So, what's the benefit of these new geolocation-based social networks -- why are they the talk of Silicon Valley, on the front cover of Wired magazine, and counting user growth in the tens of thousands a day? As in the Starbucks example, users are encouraged to earn badges by "checking in" at a location more than anyone else. You could collect badges for checking in more times than anyone else, logging in late at night (I kid you not), being the first to register a place, or even doing a long journey that you log in to the system.

It's hoped more companies like Starbucks will reward users who come back often -- though there's nothing to stop you "checking in" thousands of times without ever actually buying a coffee.

Life becomes a game, played out on a Google map.

Your friends -- your real friends, at least -- might like to know you're in town and fancy a beer. They might appreciate you telling them you had great service at a particular restaurant in their neighbourhood. They might not have known about a little antiques shop down that alley behind the cinema. All of which is good, and interesting, and potentially valuable. And all of which you could tell your friends without showing your location on a map -- indeed, without joining a social networking site at all. As they say on Twitter, #privacy, man.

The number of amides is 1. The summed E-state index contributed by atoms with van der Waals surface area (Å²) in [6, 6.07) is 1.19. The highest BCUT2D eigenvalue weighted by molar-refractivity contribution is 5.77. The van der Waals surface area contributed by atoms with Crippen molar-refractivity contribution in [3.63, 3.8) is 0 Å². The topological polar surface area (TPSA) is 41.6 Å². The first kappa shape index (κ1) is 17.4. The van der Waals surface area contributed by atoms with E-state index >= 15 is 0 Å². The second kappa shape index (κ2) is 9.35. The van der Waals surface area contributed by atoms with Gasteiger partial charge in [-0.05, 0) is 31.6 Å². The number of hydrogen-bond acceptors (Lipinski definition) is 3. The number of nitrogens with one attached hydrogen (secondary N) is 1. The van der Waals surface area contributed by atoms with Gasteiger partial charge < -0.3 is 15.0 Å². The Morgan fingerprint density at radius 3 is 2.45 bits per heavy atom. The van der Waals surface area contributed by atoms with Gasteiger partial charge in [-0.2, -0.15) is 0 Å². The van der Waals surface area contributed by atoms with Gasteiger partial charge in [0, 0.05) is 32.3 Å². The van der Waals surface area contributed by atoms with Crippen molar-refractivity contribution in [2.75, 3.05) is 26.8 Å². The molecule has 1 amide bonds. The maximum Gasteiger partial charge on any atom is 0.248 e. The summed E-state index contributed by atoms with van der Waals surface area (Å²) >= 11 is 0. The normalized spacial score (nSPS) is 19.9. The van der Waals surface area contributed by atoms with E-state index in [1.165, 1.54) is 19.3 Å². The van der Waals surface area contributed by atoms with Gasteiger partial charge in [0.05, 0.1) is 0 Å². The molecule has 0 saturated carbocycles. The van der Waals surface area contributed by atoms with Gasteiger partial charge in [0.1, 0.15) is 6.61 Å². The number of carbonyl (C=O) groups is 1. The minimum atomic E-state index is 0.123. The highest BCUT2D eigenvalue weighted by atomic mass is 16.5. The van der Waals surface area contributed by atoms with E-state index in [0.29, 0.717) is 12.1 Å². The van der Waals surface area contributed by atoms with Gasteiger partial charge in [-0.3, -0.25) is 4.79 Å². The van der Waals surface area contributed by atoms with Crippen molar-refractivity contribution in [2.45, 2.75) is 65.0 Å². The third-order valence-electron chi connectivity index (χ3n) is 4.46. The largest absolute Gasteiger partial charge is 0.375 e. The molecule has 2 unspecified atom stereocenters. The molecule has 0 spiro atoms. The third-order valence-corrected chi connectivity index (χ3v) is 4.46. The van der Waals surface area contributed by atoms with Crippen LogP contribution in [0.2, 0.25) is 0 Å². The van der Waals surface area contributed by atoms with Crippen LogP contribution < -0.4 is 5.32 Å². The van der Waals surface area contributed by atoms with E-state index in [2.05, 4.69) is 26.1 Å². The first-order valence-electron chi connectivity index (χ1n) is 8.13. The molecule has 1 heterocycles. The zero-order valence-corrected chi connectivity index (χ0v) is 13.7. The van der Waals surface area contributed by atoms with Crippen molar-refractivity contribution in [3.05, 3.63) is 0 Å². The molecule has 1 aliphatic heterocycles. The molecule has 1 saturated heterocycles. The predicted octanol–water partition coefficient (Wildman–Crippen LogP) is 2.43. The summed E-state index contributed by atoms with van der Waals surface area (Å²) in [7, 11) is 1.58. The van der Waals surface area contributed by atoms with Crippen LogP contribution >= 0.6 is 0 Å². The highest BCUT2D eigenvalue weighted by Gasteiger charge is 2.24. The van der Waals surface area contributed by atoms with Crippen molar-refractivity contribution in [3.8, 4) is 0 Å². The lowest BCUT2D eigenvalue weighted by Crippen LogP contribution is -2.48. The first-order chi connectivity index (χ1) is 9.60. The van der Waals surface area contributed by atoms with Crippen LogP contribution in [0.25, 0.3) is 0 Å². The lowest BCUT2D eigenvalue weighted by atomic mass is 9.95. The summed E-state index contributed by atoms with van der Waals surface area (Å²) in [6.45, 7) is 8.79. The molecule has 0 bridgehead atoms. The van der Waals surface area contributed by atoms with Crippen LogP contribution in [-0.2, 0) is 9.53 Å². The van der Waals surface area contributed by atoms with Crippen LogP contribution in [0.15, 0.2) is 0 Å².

Jason Stamper is NS technology correspondent and editor of Computer Business Review.

Special subscription offer: Get 12 issues for £12 plus a free copy of Andy Beckett's "When the Lights Went Out".

Jason Stamper is editor of Computer Business Review

Getty.
Show Hide image

Angela Merkel's call for a burqa ban sets a disturbing precedent

The German chancellor's plan for a partial ban of the full-face veil is a clearly political move, which will do more to harm those women who wear it than protect them.

 

In these febrile times, women’s freedom and autonomy has become a bargaining chip in the poker game of public propaganda — and that goes double for brown, Muslim and migrant women. Angela Merkel should know as well as any other female politician how demeaning it is to be treated as if what you wear is more important than what you say and what you do. With the far-right on the rise across Europe, however, the German chancellor has become the latest lawmaker to call for a partial ban on the burqa and niqab.